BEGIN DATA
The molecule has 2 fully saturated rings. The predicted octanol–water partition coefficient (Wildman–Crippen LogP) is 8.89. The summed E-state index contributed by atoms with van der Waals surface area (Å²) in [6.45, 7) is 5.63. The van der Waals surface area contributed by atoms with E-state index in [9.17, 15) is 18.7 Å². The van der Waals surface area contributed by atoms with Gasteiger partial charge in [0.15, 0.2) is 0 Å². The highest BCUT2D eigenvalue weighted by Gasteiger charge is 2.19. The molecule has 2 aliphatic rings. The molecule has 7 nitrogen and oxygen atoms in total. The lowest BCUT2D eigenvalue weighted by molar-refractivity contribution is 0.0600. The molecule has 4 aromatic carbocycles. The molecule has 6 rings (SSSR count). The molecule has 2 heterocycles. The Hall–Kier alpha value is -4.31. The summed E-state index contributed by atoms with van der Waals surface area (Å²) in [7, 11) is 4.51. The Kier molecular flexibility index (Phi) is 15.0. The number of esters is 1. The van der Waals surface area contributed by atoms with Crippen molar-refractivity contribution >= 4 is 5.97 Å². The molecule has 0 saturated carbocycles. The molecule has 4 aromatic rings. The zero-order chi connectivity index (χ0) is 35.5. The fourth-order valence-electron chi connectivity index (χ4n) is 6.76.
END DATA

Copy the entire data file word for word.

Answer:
The molecule has 2 fully saturated rings. The predicted octanol–water partition coefficient (Wildman–Crippen LogP) is 8.89. The summed E-state index contributed by atoms with van der Waals surface area (Å²) in [6.45, 7) is 5.63. The van der Waals surface area contributed by atoms with E-state index in [9.17, 15) is 18.7 Å². The van der Waals surface area contributed by atoms with Gasteiger partial charge in [0.15, 0.2) is 0 Å². The highest BCUT2D eigenvalue weighted by Gasteiger charge is 2.19. The molecule has 2 aliphatic rings. The molecule has 7 nitrogen and oxygen atoms in total. The lowest BCUT2D eigenvalue weighted by molar-refractivity contribution is 0.0600. The molecule has 4 aromatic carbocycles. The molecule has 6 rings (SSSR count). The molecule has 2 heterocycles. The Hall–Kier alpha value is -4.31. The summed E-state index contributed by atoms with van der Waals surface area (Å²) in [7, 11) is 4.51. The Kier molecular flexibility index (Phi) is 15.0. The number of esters is 1. The van der Waals surface area contributed by atoms with Crippen molar-refractivity contribution >= 4 is 5.97 Å². The molecule has 0 saturated carbocycles. The molecule has 4 aromatic rings. The zero-order chi connectivity index (χ0) is 35.5. The fourth-order valence-electron chi connectivity index (χ4n) is 6.76.